While still mid-story, there are a few things at play when photographing or videoing people on the street. First of all, are you invading their privacy? Second of all, are you interfering with them in any way? Sometimes there are no answers to either question, but they should be asked. Rule number one in journalistic ethics: do no harm.

Sadly, when it comes to certain kinds of public gatherings, a large media presence can serve to embolden even the most timid reporter (and protester, for that matter!). Just take a look at this video of recent protests in Spain. It’s something akin to mob mentality. You can easily see what a large gathering of photographers looks like. It takes a strong journalist to break away from the pack in such a situation and work on the outskirts of the story, away from the mutually-generating vibe of protesters and journalists.

In 2009 I was in Jerusalem covering some tensions between Muslims and Jews outside the walls of the Old City. The situation was electrified, and the gaggle of reporters there didn’t  help.

Police horses form an equine barrier during tensions near the Old City in Jerusalem in 2009.

In that situation, I was extremely bold. Looking back, it doesn’t seem like anything that I believe I am capable of. I got in front of a row of police horses and snapped several shots. I stood alone in front of a huge pack of Muslim men and photographed them as they bent in prayer, not moving until they told me, “Uh, can you move? We don’t want to pray with a woman in front of us.” I also got very good close-up shots of people’s faces while they were yelling at each other, shots from the roof of a building, and several shots of armed border patrol and police.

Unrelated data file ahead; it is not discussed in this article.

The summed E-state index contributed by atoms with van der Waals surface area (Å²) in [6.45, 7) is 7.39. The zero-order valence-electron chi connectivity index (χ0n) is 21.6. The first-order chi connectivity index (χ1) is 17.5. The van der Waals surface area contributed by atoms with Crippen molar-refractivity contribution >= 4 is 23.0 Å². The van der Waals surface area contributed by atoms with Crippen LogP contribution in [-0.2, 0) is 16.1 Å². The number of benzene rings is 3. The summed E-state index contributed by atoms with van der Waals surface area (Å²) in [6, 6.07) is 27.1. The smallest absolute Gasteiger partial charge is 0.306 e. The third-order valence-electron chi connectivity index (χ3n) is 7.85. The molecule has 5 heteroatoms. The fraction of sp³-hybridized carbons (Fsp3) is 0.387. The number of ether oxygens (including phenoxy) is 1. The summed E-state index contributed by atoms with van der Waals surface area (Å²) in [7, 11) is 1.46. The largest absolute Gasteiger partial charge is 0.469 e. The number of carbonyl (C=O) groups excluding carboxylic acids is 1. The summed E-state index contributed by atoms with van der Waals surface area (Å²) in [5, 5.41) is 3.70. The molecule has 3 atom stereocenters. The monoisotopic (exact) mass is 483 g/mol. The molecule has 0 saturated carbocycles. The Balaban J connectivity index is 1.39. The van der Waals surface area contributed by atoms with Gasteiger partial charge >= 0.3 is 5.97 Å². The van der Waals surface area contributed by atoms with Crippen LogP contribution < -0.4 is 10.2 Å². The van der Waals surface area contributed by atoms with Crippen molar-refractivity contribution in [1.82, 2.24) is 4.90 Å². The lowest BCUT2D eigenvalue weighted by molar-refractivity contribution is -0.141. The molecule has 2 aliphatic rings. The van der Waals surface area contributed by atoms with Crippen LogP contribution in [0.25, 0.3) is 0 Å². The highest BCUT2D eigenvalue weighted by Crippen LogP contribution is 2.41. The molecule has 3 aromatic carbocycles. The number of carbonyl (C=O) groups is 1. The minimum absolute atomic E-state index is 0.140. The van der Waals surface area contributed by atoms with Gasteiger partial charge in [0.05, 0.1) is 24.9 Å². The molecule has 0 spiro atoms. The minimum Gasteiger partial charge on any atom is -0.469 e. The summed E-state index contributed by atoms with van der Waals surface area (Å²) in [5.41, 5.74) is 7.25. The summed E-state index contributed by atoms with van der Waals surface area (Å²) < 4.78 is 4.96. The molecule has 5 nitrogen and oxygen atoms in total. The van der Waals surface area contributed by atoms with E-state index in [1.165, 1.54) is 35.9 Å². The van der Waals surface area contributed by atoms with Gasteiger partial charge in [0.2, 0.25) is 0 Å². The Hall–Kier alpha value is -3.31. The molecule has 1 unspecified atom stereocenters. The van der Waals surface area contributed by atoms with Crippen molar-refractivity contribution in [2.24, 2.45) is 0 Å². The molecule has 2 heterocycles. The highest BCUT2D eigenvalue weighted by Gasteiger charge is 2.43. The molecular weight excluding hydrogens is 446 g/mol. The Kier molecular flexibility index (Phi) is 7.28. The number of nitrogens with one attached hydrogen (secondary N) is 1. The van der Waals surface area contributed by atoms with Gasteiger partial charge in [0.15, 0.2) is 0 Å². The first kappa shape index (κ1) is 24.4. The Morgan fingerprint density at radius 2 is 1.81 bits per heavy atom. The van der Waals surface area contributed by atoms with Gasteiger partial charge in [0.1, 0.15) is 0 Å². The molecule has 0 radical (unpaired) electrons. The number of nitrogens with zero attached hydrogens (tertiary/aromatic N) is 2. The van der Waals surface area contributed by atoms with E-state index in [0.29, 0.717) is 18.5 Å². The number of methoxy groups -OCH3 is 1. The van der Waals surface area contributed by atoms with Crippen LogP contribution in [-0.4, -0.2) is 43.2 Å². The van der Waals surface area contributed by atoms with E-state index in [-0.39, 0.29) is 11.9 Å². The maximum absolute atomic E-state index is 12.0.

That experience proves two things. It proves the controlling force I think fear has on me as a reporter actually doesn’t exist. But more importantly, it proves that I am capable of getting as close to the story as I want to.

Roman Cardo in Jerusalem Easy to Miss–but Don’t

If you’re in Jerusalem’s Old City doing the tourist thing, try to pass through the old Roman Cardo. The hours the business area is open are Sun. – Thurs. 8:00-18:00, Fri 8:00-16:00.

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The official website of the Old City describes it as follows:

The street was 22 meters wide with tall, imposing columns lining either side. The Cardo was discovered during archaeological excavations carried out after reunification of Jerusalem in 1967.
Among the shops and galleries we can identify remains from previous periods of the city’s history, including First Temple and Hasmonean fortifications. This section of the street is covered. The pointed archways and domed structures indicate that it was built during the Crusader Period. During restoration work in the 1970s trash and refuse that had accumulated during hundreds of years of neglect was cleared out and removed from the ancient storefronts. Contemporary businesses now sell their merchandise in Crusader shops and offer tourists and visitors a variety of souvenirs and Judaica items.